Progress by Avoiding These 5 Mistakes

The secret to move from up from white belt is to show up at class consistently. The next thing you will want to know is how do I obtain my black belt? Of course for that you need a plan, a good teacher and commitment to a goal. Each dojo is different and has different colors for their belts. As you advance to the (generally) higher and darker colored belts, the plan is what we can help with the most on Let’s Talk Karate.

Class Notes

Let’s go over that plan

My friend has come for a few weeks as a new karate student and is really enjoying his white belt experience. It has been good for him to get out and take out some frustrations that are best not left in the house. As a white belt, all the training he is receiving is fundamental knowledge. It has been good for me to see again what it means to be a brand new student of karate. Our sensei has a plan for all students, the number of expected weeks between belts, the skills, weapons and kata required. Besides regularly attending classes, the element that got our family to move up from white belt was a plan. Do you have a plan for the coming year on your next steps for your training plan? Now is time to think about next year.

One of your first actions should be the development of a training plan. A well-developed plan will encourage you to keep showing up and suiting up to progress. It will also clarify the goals you have for the training program.  Here are the five common mistakes to avoid in developing your karate plan of action for next year:

  1. Not honestly reviewing your current year performance. Improvement begins with an accurate evaluation of your baseline performance. Ask yourself these questions
    • What skills or drills did I avoid?
    • What goals did I fail to achieve?
    • What were my greatest strengths during the year?
    • What were my most significant weaknesses during the year?
    • Overall, how do I feel about my karate performance?
  2. Failing to set measurable and time-bound goals. We all set goals, especially at the start of the year, to do things like lose weight or stop some habit. The best goals have two key ingredients; they are measurable and time bound.
    • Measurable goals include items such as I will achieve a (fill in the color) belt. You either do the work for the belt or you do not. It is easy to measure. Or, it could be I will practice my kata twice daily.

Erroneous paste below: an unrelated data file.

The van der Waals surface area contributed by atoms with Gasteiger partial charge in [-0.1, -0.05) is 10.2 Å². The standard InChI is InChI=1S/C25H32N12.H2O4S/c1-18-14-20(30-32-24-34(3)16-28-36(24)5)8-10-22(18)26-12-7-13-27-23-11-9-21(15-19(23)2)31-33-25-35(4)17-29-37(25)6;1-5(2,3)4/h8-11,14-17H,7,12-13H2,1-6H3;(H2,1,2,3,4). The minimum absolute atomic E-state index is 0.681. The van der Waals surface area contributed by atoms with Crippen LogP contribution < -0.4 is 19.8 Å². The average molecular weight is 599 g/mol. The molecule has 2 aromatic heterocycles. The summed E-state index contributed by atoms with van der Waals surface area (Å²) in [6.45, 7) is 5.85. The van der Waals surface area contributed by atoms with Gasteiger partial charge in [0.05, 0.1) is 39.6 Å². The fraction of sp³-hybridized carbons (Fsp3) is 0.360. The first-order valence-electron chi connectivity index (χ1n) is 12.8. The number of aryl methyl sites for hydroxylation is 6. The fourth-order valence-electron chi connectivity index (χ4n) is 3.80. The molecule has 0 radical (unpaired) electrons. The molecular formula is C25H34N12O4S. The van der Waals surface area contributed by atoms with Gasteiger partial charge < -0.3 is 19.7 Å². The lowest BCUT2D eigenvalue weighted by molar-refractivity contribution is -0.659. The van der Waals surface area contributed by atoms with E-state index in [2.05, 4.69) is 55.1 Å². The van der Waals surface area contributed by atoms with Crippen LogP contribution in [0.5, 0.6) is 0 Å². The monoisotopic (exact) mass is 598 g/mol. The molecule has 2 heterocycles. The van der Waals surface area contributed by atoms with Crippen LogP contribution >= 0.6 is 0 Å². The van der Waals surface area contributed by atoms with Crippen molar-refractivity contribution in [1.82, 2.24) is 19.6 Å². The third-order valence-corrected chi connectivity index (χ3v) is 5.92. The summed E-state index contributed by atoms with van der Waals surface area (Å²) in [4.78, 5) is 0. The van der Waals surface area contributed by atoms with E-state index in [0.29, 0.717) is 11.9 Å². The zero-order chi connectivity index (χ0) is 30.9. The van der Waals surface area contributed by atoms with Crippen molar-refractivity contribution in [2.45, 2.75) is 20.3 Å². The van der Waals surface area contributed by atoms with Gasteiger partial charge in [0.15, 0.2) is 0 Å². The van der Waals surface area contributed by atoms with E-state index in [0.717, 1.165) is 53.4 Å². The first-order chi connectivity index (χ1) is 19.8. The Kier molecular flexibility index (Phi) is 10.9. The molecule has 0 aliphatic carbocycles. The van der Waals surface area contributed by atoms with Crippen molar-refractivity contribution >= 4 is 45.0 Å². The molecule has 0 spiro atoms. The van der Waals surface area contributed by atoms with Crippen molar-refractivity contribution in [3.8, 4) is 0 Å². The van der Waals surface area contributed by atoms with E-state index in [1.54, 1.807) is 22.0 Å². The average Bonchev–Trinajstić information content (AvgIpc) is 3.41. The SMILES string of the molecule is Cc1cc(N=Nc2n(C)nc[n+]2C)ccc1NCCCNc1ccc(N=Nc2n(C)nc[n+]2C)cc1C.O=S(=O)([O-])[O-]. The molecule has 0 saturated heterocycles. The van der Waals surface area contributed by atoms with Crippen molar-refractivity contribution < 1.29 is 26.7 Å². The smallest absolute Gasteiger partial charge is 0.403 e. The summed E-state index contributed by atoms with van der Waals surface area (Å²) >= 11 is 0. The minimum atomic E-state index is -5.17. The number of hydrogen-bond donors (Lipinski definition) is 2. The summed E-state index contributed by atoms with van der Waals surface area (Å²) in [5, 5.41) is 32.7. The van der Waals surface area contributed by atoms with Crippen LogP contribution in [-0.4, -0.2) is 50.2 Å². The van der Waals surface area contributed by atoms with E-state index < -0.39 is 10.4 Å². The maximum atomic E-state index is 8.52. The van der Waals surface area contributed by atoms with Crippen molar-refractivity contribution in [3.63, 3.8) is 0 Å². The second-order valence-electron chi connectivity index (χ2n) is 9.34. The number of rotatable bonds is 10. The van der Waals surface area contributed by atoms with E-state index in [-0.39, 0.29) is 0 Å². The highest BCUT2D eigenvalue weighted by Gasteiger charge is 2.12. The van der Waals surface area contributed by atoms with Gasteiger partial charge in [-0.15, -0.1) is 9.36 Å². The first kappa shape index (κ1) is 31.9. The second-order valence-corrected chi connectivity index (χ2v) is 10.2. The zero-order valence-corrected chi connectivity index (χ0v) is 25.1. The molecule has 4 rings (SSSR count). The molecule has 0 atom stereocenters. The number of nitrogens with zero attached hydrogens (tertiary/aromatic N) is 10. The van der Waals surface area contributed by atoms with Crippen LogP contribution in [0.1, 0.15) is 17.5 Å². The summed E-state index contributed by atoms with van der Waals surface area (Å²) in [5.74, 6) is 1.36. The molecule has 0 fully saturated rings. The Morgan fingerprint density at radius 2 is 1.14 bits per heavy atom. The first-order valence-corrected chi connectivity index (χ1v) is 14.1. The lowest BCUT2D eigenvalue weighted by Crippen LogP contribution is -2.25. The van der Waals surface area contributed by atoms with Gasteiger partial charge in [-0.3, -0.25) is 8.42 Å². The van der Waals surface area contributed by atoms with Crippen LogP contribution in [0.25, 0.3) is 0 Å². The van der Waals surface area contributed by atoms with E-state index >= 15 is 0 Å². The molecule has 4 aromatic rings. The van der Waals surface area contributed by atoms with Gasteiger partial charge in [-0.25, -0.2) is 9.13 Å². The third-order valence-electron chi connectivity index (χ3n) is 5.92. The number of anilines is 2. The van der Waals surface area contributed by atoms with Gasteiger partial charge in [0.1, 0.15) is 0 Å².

• Time bound means by when…so, by Tuesday I will practice my kata 14 times or by the end of April I will have passed the (fill in the color) belt test or become a (fill in the color) belt.
  3. Failing to set both outcome and process goals. As I explained last week, our dojo has both outcome goals as well as process goals.
    • Getting a belt by specific testing date is an example of an outcome goal.
    • A process goal is something like, having performed 1,000 kicks in January in one class to kick off the New Year. Another process goal is to run kata daily in multiple directions.
  4. Setting goals too high or too low. Your goals should be both challenging and realistic.
    • Setting goals too high generally means you will fall short and be disappointed. You will not likely be the first one to begin a karate program without a proper understanding of the training commitment involved with the program.
    • Setting your goals too low, you may achieve them and at the same time feel dissatisfied. “Karate is so easy—I became a (fill in the color) belt in only one year,” which may not be very challenging.
    • Try to find a “goldilocks” goal, where goal attainment is difficult but possible.
  5. Not modifying your goals when circumstances change. Prior to the black belt test, I had to be out of the country for two weeks. My training goals and daily achievements were not possible with air travel and staying in a foreign country. I modified my training plans and borrowed equipment from my in-country friends to stay on track.

If you would like assistance in working on your training plans for the coming year, please let us know. We are working on our goals for the coming year as well. Our local tournament is this weekend. Try to find one to challenge yourself and see how well your training is going. See you in the dojo soon.

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